Posted on August 19, 2019

Myths About Physical Racial Differences Were Used to Justify Slavery — And Are Still Believed by Doctors Today

Llnda Villarosa, New York Times, August 14, 2019


Over the centuries, the two most persistent physiological myths — that black people were impervious to pain and had weak lungs that could be strengthened through hard work — wormed their way into scientific consensus, and they remain rooted in modern-day medical education and practice. {snip}

These misconceptions about pain tolerance, seized upon by pro-slavery advocates, also allowed the physician J. Marion Sims — long celebrated as the father of modern gynecology — to use black women as subjects in experiments that would be unconscionable today, practicing painful operations (at a time before anesthesia was in use) on enslaved women in Montgomery, Ala., between 1845 and 1849. {snip}


{snip} To validate [Samuel Cartwright’s] theory about lung inferiority in African-Americans, he became one of the first doctors in the United States to measure pulmonary function with an instrument called a spirometer. Using a device he designed himself, Cartwright calculated that “the deficiency in the Negro may be safely estimated at 20 percent.” Today most commercially available spirometers, used around the world to diagnose and monitor respiratory illness, have a “race correction” built into the software, which controls for the assumption that blacks have less lung capacity than whites. In her 2014 book, “Breathing Race Into the Machine: The Surprising Career of the Spirometer from Plantation to Genetics,” Lundy Braun, a Brown University professor of medical science and Africana studies, notes that “race correction” is still taught to medical students and described in textbooks as scientific fact and standard practice.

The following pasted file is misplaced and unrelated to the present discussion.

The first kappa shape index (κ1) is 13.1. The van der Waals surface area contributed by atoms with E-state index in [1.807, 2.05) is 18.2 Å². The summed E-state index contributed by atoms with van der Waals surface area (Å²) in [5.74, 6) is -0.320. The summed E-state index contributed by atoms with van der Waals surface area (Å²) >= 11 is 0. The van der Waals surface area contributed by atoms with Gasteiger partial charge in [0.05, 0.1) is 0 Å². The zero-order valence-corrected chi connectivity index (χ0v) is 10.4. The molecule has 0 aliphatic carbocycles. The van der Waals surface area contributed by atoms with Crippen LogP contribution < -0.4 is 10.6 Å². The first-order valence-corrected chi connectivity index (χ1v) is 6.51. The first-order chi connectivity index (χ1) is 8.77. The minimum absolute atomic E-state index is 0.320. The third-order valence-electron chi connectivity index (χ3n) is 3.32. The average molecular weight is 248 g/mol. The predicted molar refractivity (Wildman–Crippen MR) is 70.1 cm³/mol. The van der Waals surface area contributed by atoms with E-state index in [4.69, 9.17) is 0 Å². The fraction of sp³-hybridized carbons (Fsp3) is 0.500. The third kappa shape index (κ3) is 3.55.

Recent data also shows that present-day doctors fail to sufficiently treat the pain of black adults and children for many medical issues. A 2013 review of studies examining racial disparities in pain management published in The American Medical Association Journal of Ethics found that black and Hispanic people — from children with appendicitis to elders in hospice care — received inadequate pain management compared with white counterparts.

A 2016 survey of 222 white medical students and residents published in The Proceedings of the National Academy of Sciences showed that half of them endorsed at least one myth about physiological differences between black people and white people, including that black people’s nerve endings are less sensitive than white people’s. When asked to imagine how much pain white or black patients experienced in hypothetical situations, the medical students and residents insisted that black people felt less pain. This made the providers less likely to recommend appropriate treatment. {snip}

This disconnect allows scientists, doctors and other medical providers — and those training to fill their positions in the future — to ignore their own complicity in health care inequality and gloss over the internalized racism and both conscious and unconscious bias that drive them to go against their very oath to do no harm.

The centuries-old belief in racial differences in physiology has continued to mask the brutal effects of discrimination and structural inequities, instead placing blame on individuals and their communities for statistically poor health outcomes. Rather than conceptualizing race as a risk factor that predicts disease or disability because of a fixed susceptibility conceived on shaky grounds centuries ago, we would do better to understand race as a proxy for bias, disadvantage and ill treatment. The poor health outcomes of black people, the targets of discrimination over hundreds of years and numerous generations, may be a harbinger for the future health of an increasingly diverse and unequal America.